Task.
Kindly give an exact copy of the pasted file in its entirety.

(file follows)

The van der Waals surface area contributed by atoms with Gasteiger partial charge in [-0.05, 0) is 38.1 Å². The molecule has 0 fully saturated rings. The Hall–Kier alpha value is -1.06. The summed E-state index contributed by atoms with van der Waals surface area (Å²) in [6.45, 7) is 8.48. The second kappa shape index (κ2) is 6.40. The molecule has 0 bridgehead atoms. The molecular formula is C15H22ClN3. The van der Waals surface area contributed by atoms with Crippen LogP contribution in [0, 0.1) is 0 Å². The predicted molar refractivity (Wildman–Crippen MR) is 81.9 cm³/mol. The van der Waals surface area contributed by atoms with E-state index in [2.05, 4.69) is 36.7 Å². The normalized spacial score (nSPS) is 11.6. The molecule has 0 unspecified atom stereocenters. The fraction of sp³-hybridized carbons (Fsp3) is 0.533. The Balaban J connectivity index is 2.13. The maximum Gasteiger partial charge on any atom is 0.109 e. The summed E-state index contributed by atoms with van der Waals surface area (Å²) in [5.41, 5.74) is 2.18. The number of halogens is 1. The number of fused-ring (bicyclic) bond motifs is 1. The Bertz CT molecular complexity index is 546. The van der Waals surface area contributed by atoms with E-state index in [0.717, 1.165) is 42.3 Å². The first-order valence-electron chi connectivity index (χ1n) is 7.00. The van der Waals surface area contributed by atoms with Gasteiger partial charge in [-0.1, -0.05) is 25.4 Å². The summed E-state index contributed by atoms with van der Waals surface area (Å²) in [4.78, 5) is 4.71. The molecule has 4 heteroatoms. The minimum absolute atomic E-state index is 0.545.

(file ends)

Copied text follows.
The van der Waals surface area contributed by atoms with Gasteiger partial charge in [-0.05, 0) is 38.1 Å². The molecule has 0 fully saturated rings. The Hall–Kier alpha value is -1.06. The summed E-state index contributed by atoms with van der Waals surface area (Å²) in [6.45, 7) is 8.48. The second kappa shape index (κ2) is 6.40. The molecule has 0 bridgehead atoms. The molecular formula is C15H22ClN3. The van der Waals surface area contributed by atoms with Crippen LogP contribution in [0, 0.1) is 0 Å². The predicted molar refractivity (Wildman–Crippen MR) is 81.9 cm³/mol. The van der Waals surface area contributed by atoms with E-state index in [2.05, 4.69) is 36.7 Å². The normalized spacial score (nSPS) is 11.6. The molecule has 0 unspecified atom stereocenters. The fraction of sp³-hybridized carbons (Fsp3) is 0.533. The Balaban J connectivity index is 2.13. The maximum Gasteiger partial charge on any atom is 0.109 e. The summed E-state index contributed by atoms with van der Waals surface area (Å²) in [5.41, 5.74) is 2.18. The number of halogens is 1. The number of fused-ring (bicyclic) bond motifs is 1. The Bertz CT molecular complexity index is 546. The van der Waals surface area contributed by atoms with E-state index in [0.717, 1.165) is 42.3 Å². The first-order valence-electron chi connectivity index (χ1n) is 7.00. The van der Waals surface area contributed by atoms with Gasteiger partial charge in [-0.1, -0.05) is 25.4 Å². The summed E-state index contributed by atoms with van der Waals surface area (Å²) in [4.78, 5) is 4.71. The molecule has 4 heteroatoms. The minimum absolute atomic E-state index is 0.545.